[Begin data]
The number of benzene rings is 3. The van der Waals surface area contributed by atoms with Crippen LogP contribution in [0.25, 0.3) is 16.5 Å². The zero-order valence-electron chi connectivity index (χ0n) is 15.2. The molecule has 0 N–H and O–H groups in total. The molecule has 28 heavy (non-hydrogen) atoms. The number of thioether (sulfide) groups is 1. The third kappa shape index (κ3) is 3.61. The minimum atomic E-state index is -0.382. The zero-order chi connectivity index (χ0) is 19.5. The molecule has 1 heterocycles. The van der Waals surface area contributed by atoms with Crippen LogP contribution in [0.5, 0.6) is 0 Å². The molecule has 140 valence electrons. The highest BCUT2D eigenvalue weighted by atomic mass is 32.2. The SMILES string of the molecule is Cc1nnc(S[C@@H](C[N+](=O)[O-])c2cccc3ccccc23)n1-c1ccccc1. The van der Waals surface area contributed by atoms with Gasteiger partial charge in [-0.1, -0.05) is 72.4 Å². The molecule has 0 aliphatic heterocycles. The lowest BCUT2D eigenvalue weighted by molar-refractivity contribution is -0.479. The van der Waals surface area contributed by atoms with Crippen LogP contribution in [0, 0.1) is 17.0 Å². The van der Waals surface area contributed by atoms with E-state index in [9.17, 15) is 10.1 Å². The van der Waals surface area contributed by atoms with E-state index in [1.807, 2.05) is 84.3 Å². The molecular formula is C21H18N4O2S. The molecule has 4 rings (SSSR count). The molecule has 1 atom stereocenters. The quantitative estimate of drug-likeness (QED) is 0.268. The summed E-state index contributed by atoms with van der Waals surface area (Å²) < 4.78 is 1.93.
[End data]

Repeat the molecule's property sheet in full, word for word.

The number of benzene rings is 3. The van der Waals surface area contributed by atoms with Crippen LogP contribution in [0.25, 0.3) is 16.5 Å². The zero-order valence-electron chi connectivity index (χ0n) is 15.2. The molecule has 0 N–H and O–H groups in total. The molecule has 28 heavy (non-hydrogen) atoms. The number of thioether (sulfide) groups is 1. The third kappa shape index (κ3) is 3.61. The minimum atomic E-state index is -0.382. The zero-order chi connectivity index (χ0) is 19.5. The molecule has 1 heterocycles. The van der Waals surface area contributed by atoms with Crippen LogP contribution in [0.5, 0.6) is 0 Å². The molecule has 140 valence electrons. The highest BCUT2D eigenvalue weighted by atomic mass is 32.2. The SMILES string of the molecule is Cc1nnc(S[C@@H](C[N+](=O)[O-])c2cccc3ccccc23)n1-c1ccccc1. The van der Waals surface area contributed by atoms with Gasteiger partial charge in [-0.1, -0.05) is 72.4 Å². The molecule has 0 aliphatic heterocycles. The lowest BCUT2D eigenvalue weighted by molar-refractivity contribution is -0.479. The van der Waals surface area contributed by atoms with Crippen LogP contribution in [0, 0.1) is 17.0 Å². The van der Waals surface area contributed by atoms with E-state index in [9.17, 15) is 10.1 Å². The van der Waals surface area contributed by atoms with E-state index in [1.807, 2.05) is 84.3 Å². The molecular formula is C21H18N4O2S. The molecule has 4 rings (SSSR count). The molecule has 1 atom stereocenters. The quantitative estimate of drug-likeness (QED) is 0.268. The summed E-state index contributed by atoms with van der Waals surface area (Å²) < 4.78 is 1.93.